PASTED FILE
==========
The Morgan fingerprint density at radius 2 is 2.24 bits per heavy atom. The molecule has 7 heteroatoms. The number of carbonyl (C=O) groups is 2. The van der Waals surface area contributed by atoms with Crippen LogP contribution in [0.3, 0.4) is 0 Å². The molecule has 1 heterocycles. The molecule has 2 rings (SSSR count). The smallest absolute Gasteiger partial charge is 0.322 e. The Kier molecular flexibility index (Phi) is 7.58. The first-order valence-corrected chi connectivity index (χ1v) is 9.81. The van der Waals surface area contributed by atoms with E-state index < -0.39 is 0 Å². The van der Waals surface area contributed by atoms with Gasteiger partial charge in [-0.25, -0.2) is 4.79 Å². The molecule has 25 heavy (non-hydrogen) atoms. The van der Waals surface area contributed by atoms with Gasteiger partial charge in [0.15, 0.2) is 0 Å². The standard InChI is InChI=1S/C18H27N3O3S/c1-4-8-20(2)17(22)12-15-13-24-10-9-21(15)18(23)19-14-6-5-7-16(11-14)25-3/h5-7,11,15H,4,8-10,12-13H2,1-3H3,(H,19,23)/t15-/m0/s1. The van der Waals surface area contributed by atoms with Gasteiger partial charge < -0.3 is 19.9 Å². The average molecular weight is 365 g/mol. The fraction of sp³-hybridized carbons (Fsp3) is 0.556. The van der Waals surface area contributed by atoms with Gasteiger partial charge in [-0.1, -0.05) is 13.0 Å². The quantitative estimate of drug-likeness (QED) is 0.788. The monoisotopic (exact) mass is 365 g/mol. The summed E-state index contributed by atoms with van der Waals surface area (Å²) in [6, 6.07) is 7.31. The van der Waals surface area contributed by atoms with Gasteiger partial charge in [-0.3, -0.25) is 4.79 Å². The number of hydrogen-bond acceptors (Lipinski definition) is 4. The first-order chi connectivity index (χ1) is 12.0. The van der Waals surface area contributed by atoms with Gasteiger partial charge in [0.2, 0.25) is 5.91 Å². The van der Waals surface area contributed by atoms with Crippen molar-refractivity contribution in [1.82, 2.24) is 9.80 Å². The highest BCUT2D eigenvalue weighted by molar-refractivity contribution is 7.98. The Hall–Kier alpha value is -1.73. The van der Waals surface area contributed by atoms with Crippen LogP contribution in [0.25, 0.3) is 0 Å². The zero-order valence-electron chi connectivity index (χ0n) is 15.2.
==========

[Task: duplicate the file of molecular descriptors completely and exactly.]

The Morgan fingerprint density at radius 2 is 2.24 bits per heavy atom. The molecule has 7 heteroatoms. The number of carbonyl (C=O) groups is 2. The van der Waals surface area contributed by atoms with Crippen LogP contribution in [0.3, 0.4) is 0 Å². The molecule has 1 heterocycles. The molecule has 2 rings (SSSR count). The smallest absolute Gasteiger partial charge is 0.322 e. The Kier molecular flexibility index (Phi) is 7.58. The first-order valence-corrected chi connectivity index (χ1v) is 9.81. The van der Waals surface area contributed by atoms with E-state index < -0.39 is 0 Å². The van der Waals surface area contributed by atoms with Gasteiger partial charge in [-0.25, -0.2) is 4.79 Å². The molecule has 25 heavy (non-hydrogen) atoms. The van der Waals surface area contributed by atoms with Gasteiger partial charge in [0.15, 0.2) is 0 Å². The standard InChI is InChI=1S/C18H27N3O3S/c1-4-8-20(2)17(22)12-15-13-24-10-9-21(15)18(23)19-14-6-5-7-16(11-14)25-3/h5-7,11,15H,4,8-10,12-13H2,1-3H3,(H,19,23)/t15-/m0/s1. The van der Waals surface area contributed by atoms with Gasteiger partial charge < -0.3 is 19.9 Å². The average molecular weight is 365 g/mol. The fraction of sp³-hybridized carbons (Fsp3) is 0.556. The van der Waals surface area contributed by atoms with Gasteiger partial charge in [-0.1, -0.05) is 13.0 Å². The quantitative estimate of drug-likeness (QED) is 0.788. The monoisotopic (exact) mass is 365 g/mol. The summed E-state index contributed by atoms with van der Waals surface area (Å²) in [6, 6.07) is 7.31. The van der Waals surface area contributed by atoms with Gasteiger partial charge in [-0.3, -0.25) is 4.79 Å². The number of hydrogen-bond acceptors (Lipinski definition) is 4. The first-order chi connectivity index (χ1) is 12.0. The van der Waals surface area contributed by atoms with Gasteiger partial charge in [0.2, 0.25) is 5.91 Å². The van der Waals surface area contributed by atoms with Crippen molar-refractivity contribution in [1.82, 2.24) is 9.80 Å². The highest BCUT2D eigenvalue weighted by molar-refractivity contribution is 7.98. The Hall–Kier alpha value is -1.73. The van der Waals surface area contributed by atoms with Crippen LogP contribution in [0.25, 0.3) is 0 Å². The zero-order valence-electron chi connectivity index (χ0n) is 15.2.